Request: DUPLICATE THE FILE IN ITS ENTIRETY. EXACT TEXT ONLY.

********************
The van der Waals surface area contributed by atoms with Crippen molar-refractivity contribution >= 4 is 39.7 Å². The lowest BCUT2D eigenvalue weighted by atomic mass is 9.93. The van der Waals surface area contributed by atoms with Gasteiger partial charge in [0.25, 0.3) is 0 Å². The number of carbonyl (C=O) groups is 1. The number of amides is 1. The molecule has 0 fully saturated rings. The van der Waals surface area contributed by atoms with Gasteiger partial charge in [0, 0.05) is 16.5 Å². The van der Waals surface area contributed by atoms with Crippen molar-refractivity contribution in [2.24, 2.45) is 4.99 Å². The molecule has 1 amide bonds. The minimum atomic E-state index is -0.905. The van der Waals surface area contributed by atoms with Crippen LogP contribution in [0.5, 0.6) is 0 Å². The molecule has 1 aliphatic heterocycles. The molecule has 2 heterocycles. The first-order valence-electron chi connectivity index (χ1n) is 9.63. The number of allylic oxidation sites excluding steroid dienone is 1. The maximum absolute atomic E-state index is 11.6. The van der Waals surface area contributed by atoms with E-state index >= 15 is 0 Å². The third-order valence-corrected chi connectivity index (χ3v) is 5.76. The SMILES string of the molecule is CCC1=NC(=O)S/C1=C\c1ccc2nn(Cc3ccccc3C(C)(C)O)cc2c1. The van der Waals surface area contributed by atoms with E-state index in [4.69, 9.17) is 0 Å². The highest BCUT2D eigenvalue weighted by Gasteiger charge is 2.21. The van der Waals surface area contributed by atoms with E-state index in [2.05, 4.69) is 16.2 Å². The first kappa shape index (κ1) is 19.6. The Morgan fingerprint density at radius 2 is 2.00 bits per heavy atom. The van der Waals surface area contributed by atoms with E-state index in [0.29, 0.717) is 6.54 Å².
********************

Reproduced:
The van der Waals surface area contributed by atoms with Crippen molar-refractivity contribution >= 4 is 39.7 Å². The lowest BCUT2D eigenvalue weighted by atomic mass is 9.93. The van der Waals surface area contributed by atoms with Gasteiger partial charge in [0.25, 0.3) is 0 Å². The number of carbonyl (C=O) groups is 1. The number of amides is 1. The molecule has 0 fully saturated rings. The van der Waals surface area contributed by atoms with Gasteiger partial charge in [0, 0.05) is 16.5 Å². The van der Waals surface area contributed by atoms with Crippen molar-refractivity contribution in [2.24, 2.45) is 4.99 Å². The molecule has 1 amide bonds. The minimum atomic E-state index is -0.905. The van der Waals surface area contributed by atoms with Crippen LogP contribution in [0.5, 0.6) is 0 Å². The molecule has 1 aliphatic heterocycles. The molecule has 2 heterocycles. The first-order valence-electron chi connectivity index (χ1n) is 9.63. The number of allylic oxidation sites excluding steroid dienone is 1. The maximum absolute atomic E-state index is 11.6. The van der Waals surface area contributed by atoms with E-state index >= 15 is 0 Å². The third-order valence-corrected chi connectivity index (χ3v) is 5.76. The SMILES string of the molecule is CCC1=NC(=O)S/C1=C\c1ccc2nn(Cc3ccccc3C(C)(C)O)cc2c1. The van der Waals surface area contributed by atoms with E-state index in [4.69, 9.17) is 0 Å². The highest BCUT2D eigenvalue weighted by Gasteiger charge is 2.21. The van der Waals surface area contributed by atoms with E-state index in [2.05, 4.69) is 16.2 Å². The first kappa shape index (κ1) is 19.6. The Morgan fingerprint density at radius 2 is 2.00 bits per heavy atom. The van der Waals surface area contributed by atoms with E-state index in [0.29, 0.717) is 6.54 Å².